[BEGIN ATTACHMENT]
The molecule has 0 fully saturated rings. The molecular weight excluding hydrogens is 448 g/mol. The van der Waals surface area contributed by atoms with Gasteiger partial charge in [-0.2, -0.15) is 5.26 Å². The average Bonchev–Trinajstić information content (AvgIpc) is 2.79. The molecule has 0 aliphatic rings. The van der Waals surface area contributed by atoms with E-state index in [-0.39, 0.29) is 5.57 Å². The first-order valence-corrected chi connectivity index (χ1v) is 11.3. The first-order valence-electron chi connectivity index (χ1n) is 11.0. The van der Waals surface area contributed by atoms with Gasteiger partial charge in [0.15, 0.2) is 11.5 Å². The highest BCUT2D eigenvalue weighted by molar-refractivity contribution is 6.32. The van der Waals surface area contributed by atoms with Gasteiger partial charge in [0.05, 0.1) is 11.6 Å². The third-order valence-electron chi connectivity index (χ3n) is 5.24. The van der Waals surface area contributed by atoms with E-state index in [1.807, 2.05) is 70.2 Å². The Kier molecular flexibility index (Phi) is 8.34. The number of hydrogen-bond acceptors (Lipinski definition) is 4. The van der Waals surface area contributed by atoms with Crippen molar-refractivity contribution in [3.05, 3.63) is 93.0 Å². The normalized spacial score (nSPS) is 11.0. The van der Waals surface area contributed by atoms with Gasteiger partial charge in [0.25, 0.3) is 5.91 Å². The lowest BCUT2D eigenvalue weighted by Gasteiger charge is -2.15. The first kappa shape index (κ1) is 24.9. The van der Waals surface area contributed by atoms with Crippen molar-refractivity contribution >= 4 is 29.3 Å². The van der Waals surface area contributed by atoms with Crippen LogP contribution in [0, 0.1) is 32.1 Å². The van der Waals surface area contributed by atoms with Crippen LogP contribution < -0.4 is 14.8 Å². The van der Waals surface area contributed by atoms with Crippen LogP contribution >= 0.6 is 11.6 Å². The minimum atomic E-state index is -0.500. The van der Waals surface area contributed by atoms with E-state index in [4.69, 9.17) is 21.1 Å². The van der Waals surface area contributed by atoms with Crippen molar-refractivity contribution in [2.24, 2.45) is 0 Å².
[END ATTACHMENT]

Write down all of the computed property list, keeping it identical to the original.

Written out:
The molecule has 0 fully saturated rings. The molecular weight excluding hydrogens is 448 g/mol. The van der Waals surface area contributed by atoms with Gasteiger partial charge in [-0.2, -0.15) is 5.26 Å². The average Bonchev–Trinajstić information content (AvgIpc) is 2.79. The molecule has 0 aliphatic rings. The van der Waals surface area contributed by atoms with E-state index in [-0.39, 0.29) is 5.57 Å². The first-order valence-corrected chi connectivity index (χ1v) is 11.3. The first-order valence-electron chi connectivity index (χ1n) is 11.0. The van der Waals surface area contributed by atoms with Gasteiger partial charge in [0.15, 0.2) is 11.5 Å². The highest BCUT2D eigenvalue weighted by molar-refractivity contribution is 6.32. The van der Waals surface area contributed by atoms with Gasteiger partial charge in [0.05, 0.1) is 11.6 Å². The third-order valence-electron chi connectivity index (χ3n) is 5.24. The van der Waals surface area contributed by atoms with E-state index in [1.807, 2.05) is 70.2 Å². The Kier molecular flexibility index (Phi) is 8.34. The number of hydrogen-bond acceptors (Lipinski definition) is 4. The van der Waals surface area contributed by atoms with Crippen molar-refractivity contribution in [3.05, 3.63) is 93.0 Å². The normalized spacial score (nSPS) is 11.0. The van der Waals surface area contributed by atoms with Gasteiger partial charge in [0.25, 0.3) is 5.91 Å². The lowest BCUT2D eigenvalue weighted by Gasteiger charge is -2.15. The first kappa shape index (κ1) is 24.9. The van der Waals surface area contributed by atoms with Crippen molar-refractivity contribution >= 4 is 29.3 Å². The van der Waals surface area contributed by atoms with Crippen LogP contribution in [0, 0.1) is 32.1 Å². The van der Waals surface area contributed by atoms with Crippen LogP contribution < -0.4 is 14.8 Å². The van der Waals surface area contributed by atoms with Crippen LogP contribution >= 0.6 is 11.6 Å². The minimum atomic E-state index is -0.500. The van der Waals surface area contributed by atoms with E-state index in [4.69, 9.17) is 21.1 Å². The van der Waals surface area contributed by atoms with Crippen molar-refractivity contribution in [2.24, 2.45) is 0 Å².